Airline Deregulation Act Preempts Claim that Airline Negligently Failed to Prevent Cocaine Being Planted in Baggage

In Wilson v. Caribbean Airlines Ltd., the U.S. District Court for the Eastern District of New York recently held that the Airline Deregulation Act of 1978 (the “ADA”) preempts and bars a passenger’s claim that Caribbean Airlines Limited (“CAL”) negligently allowed someone to plant two kilograms of cocaine in his checked baggage.1 Discovery of the cocaine led to the passenger’s arrest and detention.

The passenger-plaintiff traveled from Guyana to New York on a CAL flight in 2018. After passing through security, he turned over his suitcase to Guyanese officials and boarded the subject flight without incident. When he arrived in New York, he retrieved his suitcase and went through U.S. Customs, where he was selected for further inspection. U.S. Customs found two kilograms of cocaine in his suitcase.

Criminal drug charges were brought against the passenger, but eventually were dropped. The passenger then sued CAL, claiming that the drugs were planted in his luggage because of CAL’s alleged negligent supervision of an employee or some third party who allegedly planted the cocaine.  CAL moved for summary judgment on the basis that the ADA preempted and barred the passenger’s action because the alleged wrongful conduct, baggage handling, constitutes a “service” within the meaning of the ADA, and the ADA preempts all state law causes of action relating to air carrier services.

The ADA was intended, among other things, to ensure that states would not undo federal regulation of airline prices, routes, and services with state regulations.  Accordingly, the ADA preempts and bars any state law or regulation that touches upon an air carrier’s flight prices, routes, and the services it provides to passengers.2

In determining whether the claimed injury falls within the ADA’s preemptive effect, courts employ a three-part test first articulated by then Judge Sotomayor in Rombom v. United Air Lines, Inc.3  The first part of the test examines whether the activity at issue is an airline “service” within the meaning of the ADA.  As baggage handling unquestionably falls within the scope of services air carriers provide to their passengers, the Wilson Court concluded that the first of the three-part test was satisfied.  Plaintiff tried to frame the relevant question as not whether baggage handling was the service at issue, but more narrowly as to whether securing baggage to prevent drug trafficking was a regular airline service.  But even that narrower framework led the court to the same conclusion—securing baggage is part of the baggage handling services that carriers provide to their passengers generally, including preventing anyone from inserting objects in passenger baggage.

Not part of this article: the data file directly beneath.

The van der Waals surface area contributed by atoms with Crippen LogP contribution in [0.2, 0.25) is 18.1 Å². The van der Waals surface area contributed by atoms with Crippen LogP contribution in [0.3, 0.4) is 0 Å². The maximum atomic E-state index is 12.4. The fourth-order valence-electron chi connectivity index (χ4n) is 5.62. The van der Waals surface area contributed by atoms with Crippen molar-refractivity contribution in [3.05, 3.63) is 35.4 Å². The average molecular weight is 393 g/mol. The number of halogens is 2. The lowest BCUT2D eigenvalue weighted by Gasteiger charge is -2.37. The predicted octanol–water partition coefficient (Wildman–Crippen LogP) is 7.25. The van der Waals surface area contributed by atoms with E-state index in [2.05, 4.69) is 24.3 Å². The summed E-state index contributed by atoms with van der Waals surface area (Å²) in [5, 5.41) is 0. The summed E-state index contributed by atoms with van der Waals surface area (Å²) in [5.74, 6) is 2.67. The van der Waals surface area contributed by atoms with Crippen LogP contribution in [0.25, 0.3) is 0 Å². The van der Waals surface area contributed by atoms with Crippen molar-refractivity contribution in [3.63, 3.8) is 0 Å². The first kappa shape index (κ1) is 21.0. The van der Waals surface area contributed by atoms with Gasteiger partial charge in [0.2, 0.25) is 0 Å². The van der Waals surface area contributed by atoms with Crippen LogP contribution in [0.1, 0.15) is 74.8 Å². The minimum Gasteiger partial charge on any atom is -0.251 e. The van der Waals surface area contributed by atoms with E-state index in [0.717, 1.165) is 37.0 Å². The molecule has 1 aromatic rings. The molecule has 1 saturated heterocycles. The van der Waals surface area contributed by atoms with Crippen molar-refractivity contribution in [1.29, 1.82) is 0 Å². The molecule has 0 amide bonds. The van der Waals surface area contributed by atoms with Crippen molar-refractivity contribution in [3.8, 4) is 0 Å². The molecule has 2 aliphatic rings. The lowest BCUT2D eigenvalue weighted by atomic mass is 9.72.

The second of the three-part test examines whether the claim at issue affects the airline service directly, or only tenuously or remotely.  Plaintiff argued that planting drugs does not directly relate to passenger safety or baggage handling because planting drugs is the opposite of the service a passenger would expect a carrier to provide and, indeed, is no “service” at all.  The court rejected that argument reasoning that the fact that an unfortunate event occurred during provision of the service does not change that the event related to the service.

Finally, the court examined the third prong of the Rombom test, which evaluates whether the alleged tortious conduct was necessary to the provision of the service at issue.  The third prong exempts from preemption only conduct by an air carrier that is outrageous or unreasonable. While the court noted that intentionally planting drugs in the plaintiff’s baggage would have been objectively outrageous and unreasonable, plaintiff did not claim that CAL purposefully planted the drugs but, rather, that it was negligent in failing to prevent the drugs from being planted.  The court concluded that plaintiff had come forward with no evidence that CAL or any of its employees were involved in the alleged tort, and therefore held that the third prong had been satisfied. Having satisfied all three prongs, CAL proved that the plaintiff’s claim was preempted by the ADA.

The court concluded that its holding was difficult to reach because summary judgment left plaintiff with no remedy for damages.  Indeed, the court suggested that this case could function as a good test case for an appellate court to more specifically define the ADA’s preemptive scope. Despite the court’s invitation, the plaintiff did not appeal the decision.  This action thus demonstrates the ADA’s broad preemptive scope, and the hurdles plaintiffs must overcome to maintain a state law-based claim arising out of an air carrier’s services.

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1 Wilson v. Caribbean Airlines Ltd., No. 1:20-04524-FB-CLP, Dkt. No. 32 (E.D.N.Y. July 13, 2022).

2 See id., citing American Airlines, Inc. v. Wolens, 513 U.S. 219 (1995) (striking a class action relating to a frequent flyer program brought under an Illinois consumer-protection law); Air Transport Ass’n of Am. v. Cuomo, 520 F.3d 218 (2d. Cir. 2008) (holding that New York’s Passenger Bill of Rights was preempted by the ADA).

3  867 F. Supp. 214 (S.D.N.Y. 1994).